Derrida critically review the flawed nature of the structuralism of the 1960s, noting that it could not account for the existence of the very structures it suggests. While de Ípola’s does not directly examine Derrida’s critique in detail, he shows the same critique is inherent in Althusser’s work. Perhaps the contingency of structures is the death of structuralism. Althusser is aware that structuralism cannot explain how structures came to take the form they did. As de Ípola’s notes, Althusser later work, published only since his death, focussed on an alternative to structuralism. This aleatory project is an alternative form of materialism. The word aleatory is associated with the throw of a dice, of chance. We move from a Marxism of historical inevitability to one of chance encounters and accidents.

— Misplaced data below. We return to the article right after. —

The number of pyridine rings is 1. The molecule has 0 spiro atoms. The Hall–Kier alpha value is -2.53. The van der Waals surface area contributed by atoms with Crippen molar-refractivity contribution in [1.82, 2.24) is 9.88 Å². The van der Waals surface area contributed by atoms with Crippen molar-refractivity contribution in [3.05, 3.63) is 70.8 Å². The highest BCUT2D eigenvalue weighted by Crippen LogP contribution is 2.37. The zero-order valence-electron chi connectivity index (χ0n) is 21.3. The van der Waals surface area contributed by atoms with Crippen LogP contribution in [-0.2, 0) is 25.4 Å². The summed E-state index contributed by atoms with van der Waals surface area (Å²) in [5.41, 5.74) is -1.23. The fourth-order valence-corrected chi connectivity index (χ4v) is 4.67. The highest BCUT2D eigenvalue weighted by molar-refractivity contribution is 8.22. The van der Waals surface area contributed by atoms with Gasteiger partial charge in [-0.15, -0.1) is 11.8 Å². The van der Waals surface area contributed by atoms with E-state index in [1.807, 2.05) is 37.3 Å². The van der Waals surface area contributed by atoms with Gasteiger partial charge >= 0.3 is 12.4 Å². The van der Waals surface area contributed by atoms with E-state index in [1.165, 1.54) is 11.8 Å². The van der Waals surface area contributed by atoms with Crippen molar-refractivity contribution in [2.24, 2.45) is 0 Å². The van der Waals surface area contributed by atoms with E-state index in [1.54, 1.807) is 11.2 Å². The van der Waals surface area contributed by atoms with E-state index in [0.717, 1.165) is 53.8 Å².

De Ípola poetically surveys often obscure unpublished texts from Althusser’s final year, where they are kept in an abbey in Normandy, a building that still shows the visible signs of World War Two bombardment. He notes that in Reading Capital, structural causality, based on the over-determined interaction of different structures, indicates that Althusser and his students were already rejecting the simplified structuralism of other thinkers. From the interaction of different structures it is a relatively small step towards the aleatory approach. While Althusser argued that aleatory materialism was a hidden materialism found in such authors as Lucretius, Machiavelli, Spinoza and Marx, de Ípola suggests that, if read with care, an aleatory approach is to be found in Althusser’s work from the early 1960s.